Continue reading...

Survey into young visually impaired people's reading habits

March 25, 2014

Would you like to help with a study about the importance of reading for blind and partially sighted young people?                                                                                     

LISU and The Reading Agency have been asked by RNIB to find out about the difference that reading makes to the lives of blind and partially sighted young people. To do this, they are asking visually impaired 11 to 14 year olds to fill in a short online survey about the reading that...

Continue reading...

Halloween horrors

October 31, 2013

Happy Halloween! 

To mark the occ
asion, Inclusive Minds and Letterbox Library have put our heads together and concocted a list of just a few of the many horrors we have come across surrounding diversity (or rather the lack of it) in children’s books.

So here they are in no particular order –  some of the most dreadful diversity-related crimes against children’s books over the years, guaranteed to shock and scare this Halloween.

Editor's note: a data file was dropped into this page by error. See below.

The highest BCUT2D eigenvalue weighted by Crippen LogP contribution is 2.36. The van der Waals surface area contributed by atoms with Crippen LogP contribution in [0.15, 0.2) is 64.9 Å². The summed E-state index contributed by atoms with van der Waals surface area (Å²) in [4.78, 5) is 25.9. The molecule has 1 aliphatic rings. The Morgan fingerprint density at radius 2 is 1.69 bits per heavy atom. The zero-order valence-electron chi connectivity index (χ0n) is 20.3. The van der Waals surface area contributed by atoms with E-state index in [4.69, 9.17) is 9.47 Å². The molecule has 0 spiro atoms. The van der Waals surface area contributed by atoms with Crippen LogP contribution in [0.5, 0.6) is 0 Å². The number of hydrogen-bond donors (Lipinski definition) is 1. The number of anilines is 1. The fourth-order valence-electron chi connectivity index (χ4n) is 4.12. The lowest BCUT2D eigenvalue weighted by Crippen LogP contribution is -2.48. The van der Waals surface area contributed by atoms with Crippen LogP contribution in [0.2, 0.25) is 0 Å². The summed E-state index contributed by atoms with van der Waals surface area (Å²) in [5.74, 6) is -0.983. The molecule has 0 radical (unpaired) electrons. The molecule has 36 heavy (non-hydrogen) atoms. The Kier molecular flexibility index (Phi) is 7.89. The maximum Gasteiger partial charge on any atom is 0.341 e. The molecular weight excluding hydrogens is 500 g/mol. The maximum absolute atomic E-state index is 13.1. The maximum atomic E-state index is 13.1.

1. Lazy shorthand.  It’s everywhere in book...

Continue reading...

Should children’s book awards be more inclusive?

July 26, 2013

A guest post by Jonathan Emmett

Jonathan Emmett is a children's author. In addition to writing picture books, such as Bringing Down the Moon, Someone Bigger and The Princess and the Pig, he also writes and paper-engineers pop-up books. He has a website at

“Avoid pigs and witches,” — this advice was given to me a few years ago when I was writing fiction for a schools’ reading scheme. Pigs had to be avoided because they could offend Muslim readers and witche...

Continue reading...

Would you like to blog about something?

April 11, 2013
Unfortunately, we don't have enough hours in the day to blog about all the things we'd like, but we've added this section because we thought it might be nice to have a range of people writing or blogging about subjects that interest them. 

If you're interested in diversity, accessibility, inclusion and equality in children's books, and you would like to write something for our website, please get in touch.

Your submission could take the form of a casual blog, or a more formal article, but we'd ...

Continue reading...